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Next step was to convert the picture to black and white. I’ve used Silver Efex with a standard template. After that I used the “Blur” filter with a high value to blur the sky on the right upper side. I used the Sky mask which I’ll explain later to limit the filter on the sky.
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To go further it was necessary to create exact masks from the left, the right building, the latern and the sky. I’ve used the “Polygonal Lasso Tool” to create this masks manually. The “Quick Selection Tool” was not precisely enough. Here are the four masks:
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These masks where used on layer groups with additionally adjustment layers below. I’ve created four sub groups for the two buildings, the lantern and the sky.
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I’ve used a mixture of dodge&burn, luminosity masks and Joel Tjintjelaars “Selective Gradient Masking” technique to create the final versions of the different masked picture pieces. These techniques were used to create presence, defining the edges and to balance the relationship between lights and shadows. To get more details regarding luminosity masks I recommend Tony Kuyper’s tutorials. He also offers a great action set to deal with this methods in an easy way as to create every mask manually.
Here are the four versions after each adjustment:

Lantern:

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Left building:

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Right building:

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Sky:

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Finalize picture
The picture was now ready for finalization. I’ve used a 50% grey layer to dodge&burn some lights and shadows. You can use the “Brush Tool” with a opacity of around 5-10% and a flow of 10% to paint with white and black. Layer mode has to be “Soft light”. I’ve used the already created masks to avoid to paint in non-wanted areas (Click on masks with STRG key selected). This is the D&B layer:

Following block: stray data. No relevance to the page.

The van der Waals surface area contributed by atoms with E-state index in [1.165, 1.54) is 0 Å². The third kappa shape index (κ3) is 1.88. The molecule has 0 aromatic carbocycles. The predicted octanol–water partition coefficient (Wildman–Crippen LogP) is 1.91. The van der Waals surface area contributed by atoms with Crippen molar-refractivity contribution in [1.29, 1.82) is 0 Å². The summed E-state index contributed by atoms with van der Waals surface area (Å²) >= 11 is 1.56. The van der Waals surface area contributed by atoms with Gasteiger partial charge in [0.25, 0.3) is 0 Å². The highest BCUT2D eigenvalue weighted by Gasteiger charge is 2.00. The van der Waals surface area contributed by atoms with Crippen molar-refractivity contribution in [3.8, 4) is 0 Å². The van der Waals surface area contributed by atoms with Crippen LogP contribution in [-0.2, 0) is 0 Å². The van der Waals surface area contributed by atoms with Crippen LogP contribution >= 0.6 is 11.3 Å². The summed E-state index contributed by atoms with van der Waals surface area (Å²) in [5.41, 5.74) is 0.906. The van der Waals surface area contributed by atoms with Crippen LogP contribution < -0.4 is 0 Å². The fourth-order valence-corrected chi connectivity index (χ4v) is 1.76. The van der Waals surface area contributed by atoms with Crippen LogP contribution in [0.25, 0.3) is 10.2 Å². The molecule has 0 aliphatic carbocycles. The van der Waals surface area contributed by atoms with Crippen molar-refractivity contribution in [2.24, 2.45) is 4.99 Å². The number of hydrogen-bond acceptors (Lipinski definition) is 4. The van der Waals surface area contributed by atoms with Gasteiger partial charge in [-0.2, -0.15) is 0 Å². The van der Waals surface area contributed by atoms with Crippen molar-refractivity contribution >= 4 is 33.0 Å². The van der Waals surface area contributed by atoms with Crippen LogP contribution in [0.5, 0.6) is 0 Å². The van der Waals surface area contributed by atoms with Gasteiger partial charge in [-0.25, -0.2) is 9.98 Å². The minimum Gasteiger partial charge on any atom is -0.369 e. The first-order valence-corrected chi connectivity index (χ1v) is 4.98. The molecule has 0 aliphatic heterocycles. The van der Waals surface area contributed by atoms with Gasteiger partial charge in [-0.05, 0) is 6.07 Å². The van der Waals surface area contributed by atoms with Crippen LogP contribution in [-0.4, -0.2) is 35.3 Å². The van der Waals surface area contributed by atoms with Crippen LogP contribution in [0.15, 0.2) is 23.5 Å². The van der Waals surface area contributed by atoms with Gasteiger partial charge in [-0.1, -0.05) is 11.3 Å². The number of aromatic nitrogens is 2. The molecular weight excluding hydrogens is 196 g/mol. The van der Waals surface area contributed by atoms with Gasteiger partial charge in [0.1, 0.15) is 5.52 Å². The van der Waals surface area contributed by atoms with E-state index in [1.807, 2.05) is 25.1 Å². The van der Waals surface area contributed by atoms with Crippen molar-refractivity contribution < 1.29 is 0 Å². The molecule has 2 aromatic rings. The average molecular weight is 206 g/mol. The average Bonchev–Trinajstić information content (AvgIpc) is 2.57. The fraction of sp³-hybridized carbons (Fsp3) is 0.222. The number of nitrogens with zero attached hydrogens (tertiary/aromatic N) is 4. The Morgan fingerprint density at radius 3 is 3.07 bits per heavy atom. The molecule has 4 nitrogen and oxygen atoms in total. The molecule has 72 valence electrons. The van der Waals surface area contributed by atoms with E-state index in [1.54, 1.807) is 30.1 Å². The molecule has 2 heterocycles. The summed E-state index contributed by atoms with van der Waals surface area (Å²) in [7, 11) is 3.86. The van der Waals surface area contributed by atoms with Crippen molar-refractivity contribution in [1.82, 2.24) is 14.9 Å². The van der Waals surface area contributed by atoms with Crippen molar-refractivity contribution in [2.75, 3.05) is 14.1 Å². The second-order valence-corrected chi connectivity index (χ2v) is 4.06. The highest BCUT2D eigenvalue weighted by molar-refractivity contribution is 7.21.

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Last step was the sharpening process where I used the “Nick Sharpener Pro 3” with the following parameters and a special “high pass layer” to highlight the edges.
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The trick is here to create two identical copies of all layers, turn upper layer to linear light, invert it and decrease opacity to 50%. “Surface Blur” upper layer to find the edges and combine both layers to one and turn layer mode to “Overlay”. This is to avoid halos.
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The last step was to increase the brightness with a “Brightness/Contrast” layer a little bit to get the final result,
You can use the slider to switch between basic and final picture.

  • Before-Slider
    After-Slider
    Vorher/beforeSliderNachher/after

Tipps:
  • Make a plan but use accidental situations as well

  • Use a polarization filter to steer reflections

  • Be informed in advance of weather situation and light situations
    (there are a lot of tools to find light angles at different locations and times)

  • Divide your workflow in different sections

  • Add presence to your picture

  • Have Fun 🙂

Dark III